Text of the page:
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2008 Catalog > 14. Boudinot, Map of Indian Territory


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An “Excessively Rare Map” of Indian Territory
— Lester Hargett, Gilcrease-Hargrett Catalogue of Imprints

14. Elias C. Boudinot. “Map of Indian Territory” (Washington, D.C.: Julius Bien & Co., 1879). Published in Sen. Ex. Doc. No. 20, 46th Cong., 1st sess. Photolithograph in black and white with boundaries printed in two colors. 15 x 22" at neat line. Sheet: 17 3/8 x 23 3/4". Faint surface soiling; irregular right margin where formerly bound into document.

Price: $2,500. [ Order ]

The mixed-blood Cherokee editor Elias C. Boudinot was a promoter of the Indian cause, but in lectures and various publications, he also urged the opening of Indian Territory to railroads and white settlers. The present map, which he published himself, was one of his promotional tools. It shows Indian Territory divided among tribes, as well as a section outlined in red of some 14 million acres of “U.S. Public Lands” located in the central and southwestern portions of present-day Oklahoma, which had been recently acquired by the federal government and could be used, in Boudinot’s opinion, for non-Indian settlement.

Two letters reproduced in the left portion of the map famously summarize the situation that began to brew over the potential for homesteading on the Unassigned Lands. In the first letter, dated March 25, 1879, Augustus Albert of Baltimore requests more information from Boudinot about the legalities of the “Public Lands.” Boudinot famously replies that the recent laws “leave several million acres of the richest lands on the continent free from Indian title, or occupancy, and an integral part of the public domain.” Boudinot also notes that he created the map in response to the overwhelming interest by homesteaders in the boundaries and location of the purchased lands: “To save the time which would be required to answer the many letters I am constantly receiving upon this subject, I have made a plain but accurate map. . . .”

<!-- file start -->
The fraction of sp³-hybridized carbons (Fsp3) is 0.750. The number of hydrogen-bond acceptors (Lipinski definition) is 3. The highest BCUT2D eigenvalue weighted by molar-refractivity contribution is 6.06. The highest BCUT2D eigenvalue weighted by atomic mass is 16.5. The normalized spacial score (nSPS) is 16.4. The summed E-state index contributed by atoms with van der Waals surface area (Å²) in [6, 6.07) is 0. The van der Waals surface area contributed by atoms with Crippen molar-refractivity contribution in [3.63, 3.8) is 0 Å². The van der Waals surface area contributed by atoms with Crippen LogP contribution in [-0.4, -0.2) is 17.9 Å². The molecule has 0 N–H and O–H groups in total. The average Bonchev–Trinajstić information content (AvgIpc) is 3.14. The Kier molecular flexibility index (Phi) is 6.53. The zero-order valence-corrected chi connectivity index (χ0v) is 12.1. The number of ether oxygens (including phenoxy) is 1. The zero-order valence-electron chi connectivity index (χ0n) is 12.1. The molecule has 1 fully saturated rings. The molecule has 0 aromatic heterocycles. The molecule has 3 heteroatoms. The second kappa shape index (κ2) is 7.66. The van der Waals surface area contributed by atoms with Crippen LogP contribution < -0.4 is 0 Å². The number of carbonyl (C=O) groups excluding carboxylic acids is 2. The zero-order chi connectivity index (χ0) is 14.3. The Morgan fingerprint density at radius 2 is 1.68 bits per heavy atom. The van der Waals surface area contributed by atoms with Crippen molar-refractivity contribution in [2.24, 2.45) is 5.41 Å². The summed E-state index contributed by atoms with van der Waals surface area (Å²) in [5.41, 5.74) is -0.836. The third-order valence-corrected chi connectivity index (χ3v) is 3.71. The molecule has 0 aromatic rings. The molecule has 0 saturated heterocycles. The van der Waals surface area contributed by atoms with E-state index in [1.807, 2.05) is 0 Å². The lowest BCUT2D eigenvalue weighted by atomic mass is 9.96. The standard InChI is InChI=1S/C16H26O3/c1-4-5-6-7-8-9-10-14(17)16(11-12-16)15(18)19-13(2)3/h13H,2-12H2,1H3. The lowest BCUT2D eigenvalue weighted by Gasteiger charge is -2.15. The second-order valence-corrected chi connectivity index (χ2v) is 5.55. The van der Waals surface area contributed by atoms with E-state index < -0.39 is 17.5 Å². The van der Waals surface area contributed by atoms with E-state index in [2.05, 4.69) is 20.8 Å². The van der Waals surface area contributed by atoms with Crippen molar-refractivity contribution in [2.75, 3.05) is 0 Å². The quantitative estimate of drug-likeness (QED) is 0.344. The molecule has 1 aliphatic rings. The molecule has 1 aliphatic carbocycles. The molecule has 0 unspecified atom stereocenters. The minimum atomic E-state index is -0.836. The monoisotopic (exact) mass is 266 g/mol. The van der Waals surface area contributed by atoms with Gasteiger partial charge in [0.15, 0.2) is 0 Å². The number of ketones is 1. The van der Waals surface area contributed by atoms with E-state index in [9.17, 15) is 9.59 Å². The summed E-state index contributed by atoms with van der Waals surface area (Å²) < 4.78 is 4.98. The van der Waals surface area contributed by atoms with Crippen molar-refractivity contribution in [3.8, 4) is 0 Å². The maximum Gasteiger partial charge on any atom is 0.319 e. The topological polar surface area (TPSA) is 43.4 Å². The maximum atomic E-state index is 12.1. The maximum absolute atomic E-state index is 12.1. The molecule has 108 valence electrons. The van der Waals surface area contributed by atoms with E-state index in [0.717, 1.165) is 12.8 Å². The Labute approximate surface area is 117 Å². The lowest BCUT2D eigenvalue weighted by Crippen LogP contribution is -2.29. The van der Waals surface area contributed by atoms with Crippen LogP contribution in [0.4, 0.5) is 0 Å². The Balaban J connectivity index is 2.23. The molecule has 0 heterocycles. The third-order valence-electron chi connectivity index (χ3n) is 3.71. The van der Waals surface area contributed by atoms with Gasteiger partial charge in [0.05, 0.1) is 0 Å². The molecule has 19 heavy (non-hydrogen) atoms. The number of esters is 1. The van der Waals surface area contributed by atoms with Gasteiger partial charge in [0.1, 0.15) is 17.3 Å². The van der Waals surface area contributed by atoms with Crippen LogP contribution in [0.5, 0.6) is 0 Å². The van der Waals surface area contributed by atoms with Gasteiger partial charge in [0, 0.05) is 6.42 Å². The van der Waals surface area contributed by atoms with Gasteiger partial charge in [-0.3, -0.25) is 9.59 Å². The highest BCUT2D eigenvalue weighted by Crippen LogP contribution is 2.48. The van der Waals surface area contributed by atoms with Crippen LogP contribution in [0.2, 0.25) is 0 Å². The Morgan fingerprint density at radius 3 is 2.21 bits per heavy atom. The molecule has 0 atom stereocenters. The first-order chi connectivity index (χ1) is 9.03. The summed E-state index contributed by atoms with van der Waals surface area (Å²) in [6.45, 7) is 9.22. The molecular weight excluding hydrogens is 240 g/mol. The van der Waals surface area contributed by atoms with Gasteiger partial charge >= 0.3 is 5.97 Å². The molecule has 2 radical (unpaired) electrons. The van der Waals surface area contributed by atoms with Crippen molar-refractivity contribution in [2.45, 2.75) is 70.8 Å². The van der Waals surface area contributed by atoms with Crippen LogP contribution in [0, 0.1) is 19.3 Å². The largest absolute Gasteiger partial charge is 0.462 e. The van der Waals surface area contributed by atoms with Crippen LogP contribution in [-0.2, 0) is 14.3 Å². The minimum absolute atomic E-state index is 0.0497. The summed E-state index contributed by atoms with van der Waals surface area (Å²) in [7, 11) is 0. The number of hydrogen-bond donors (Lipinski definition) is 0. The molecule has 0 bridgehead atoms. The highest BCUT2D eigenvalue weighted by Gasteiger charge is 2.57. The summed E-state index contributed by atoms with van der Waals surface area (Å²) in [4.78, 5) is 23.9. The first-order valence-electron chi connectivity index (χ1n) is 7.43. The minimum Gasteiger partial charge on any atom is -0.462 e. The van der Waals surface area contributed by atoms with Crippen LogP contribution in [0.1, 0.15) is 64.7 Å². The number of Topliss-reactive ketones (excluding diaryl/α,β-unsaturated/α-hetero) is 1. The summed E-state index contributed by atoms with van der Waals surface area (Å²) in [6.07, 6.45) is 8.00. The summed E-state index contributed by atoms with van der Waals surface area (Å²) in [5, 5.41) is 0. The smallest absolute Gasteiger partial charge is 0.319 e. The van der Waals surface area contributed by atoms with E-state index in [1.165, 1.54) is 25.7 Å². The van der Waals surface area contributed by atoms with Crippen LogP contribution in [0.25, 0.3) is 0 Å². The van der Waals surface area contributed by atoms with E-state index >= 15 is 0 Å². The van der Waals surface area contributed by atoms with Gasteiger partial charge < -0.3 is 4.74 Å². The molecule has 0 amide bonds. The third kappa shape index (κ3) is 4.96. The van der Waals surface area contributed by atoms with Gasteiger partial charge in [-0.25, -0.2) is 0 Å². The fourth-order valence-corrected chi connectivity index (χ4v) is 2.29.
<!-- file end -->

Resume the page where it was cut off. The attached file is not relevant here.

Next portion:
“The letter and map, widely distributed, were among the chief instruments that started the ultimately roaring rush of settlers to Oklahoma,” notes Hargrett. Following the Civil War, Boudinot entered into dubious promotional deals with railroad lobbyists to encourage the building of railroads across Indian Territory. A decade of such activities led to President Benjamin Harrison’s proclamation on April 22, 1889, opening two million acres of Unassigned Lands to homesteading by U.S. citizens in the first of several Oklahoma land runs. Almost overnight such towns as Norman, Oklahoma City, Edmund, and Guthrie sprang up, and barely a year later Congress created the Territory of Oklahoma out of these lands.

An excellent example of this uncommon and important document in the history of Indian Territory and Oklahoma.

Ref.: Hargrett, ed. The Gilcrease-Hargrett Catalogue of Imprints (Norman: University of Oklahoma Press, 1972), p. 253.

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